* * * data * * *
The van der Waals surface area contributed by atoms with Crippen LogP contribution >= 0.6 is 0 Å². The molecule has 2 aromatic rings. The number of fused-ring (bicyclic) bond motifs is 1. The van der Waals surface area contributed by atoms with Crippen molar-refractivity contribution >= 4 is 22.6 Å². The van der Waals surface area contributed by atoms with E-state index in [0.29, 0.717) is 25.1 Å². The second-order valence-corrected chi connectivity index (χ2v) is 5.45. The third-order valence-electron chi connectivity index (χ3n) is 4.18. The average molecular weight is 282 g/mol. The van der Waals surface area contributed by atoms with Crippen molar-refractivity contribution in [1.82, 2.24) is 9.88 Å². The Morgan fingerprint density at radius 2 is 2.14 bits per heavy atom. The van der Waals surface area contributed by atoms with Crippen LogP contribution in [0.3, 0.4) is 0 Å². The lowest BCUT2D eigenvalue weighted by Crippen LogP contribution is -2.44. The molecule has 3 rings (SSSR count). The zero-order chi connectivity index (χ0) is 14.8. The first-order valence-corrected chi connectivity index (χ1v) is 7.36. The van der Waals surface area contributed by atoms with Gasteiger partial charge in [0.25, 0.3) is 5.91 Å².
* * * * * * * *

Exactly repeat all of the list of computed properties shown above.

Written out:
The van der Waals surface area contributed by atoms with Crippen LogP contribution >= 0.6 is 0 Å². The molecule has 2 aromatic rings. The number of fused-ring (bicyclic) bond motifs is 1. The van der Waals surface area contributed by atoms with Crippen molar-refractivity contribution >= 4 is 22.6 Å². The van der Waals surface area contributed by atoms with E-state index in [0.29, 0.717) is 25.1 Å². The second-order valence-corrected chi connectivity index (χ2v) is 5.45. The third-order valence-electron chi connectivity index (χ3n) is 4.18. The average molecular weight is 282 g/mol. The van der Waals surface area contributed by atoms with Crippen molar-refractivity contribution in [1.82, 2.24) is 9.88 Å². The Morgan fingerprint density at radius 2 is 2.14 bits per heavy atom. The van der Waals surface area contributed by atoms with Crippen LogP contribution in [0.3, 0.4) is 0 Å². The lowest BCUT2D eigenvalue weighted by Crippen LogP contribution is -2.44. The molecule has 3 rings (SSSR count). The zero-order chi connectivity index (χ0) is 14.8. The first-order valence-corrected chi connectivity index (χ1v) is 7.36. The van der Waals surface area contributed by atoms with Gasteiger partial charge in [0.25, 0.3) is 5.91 Å².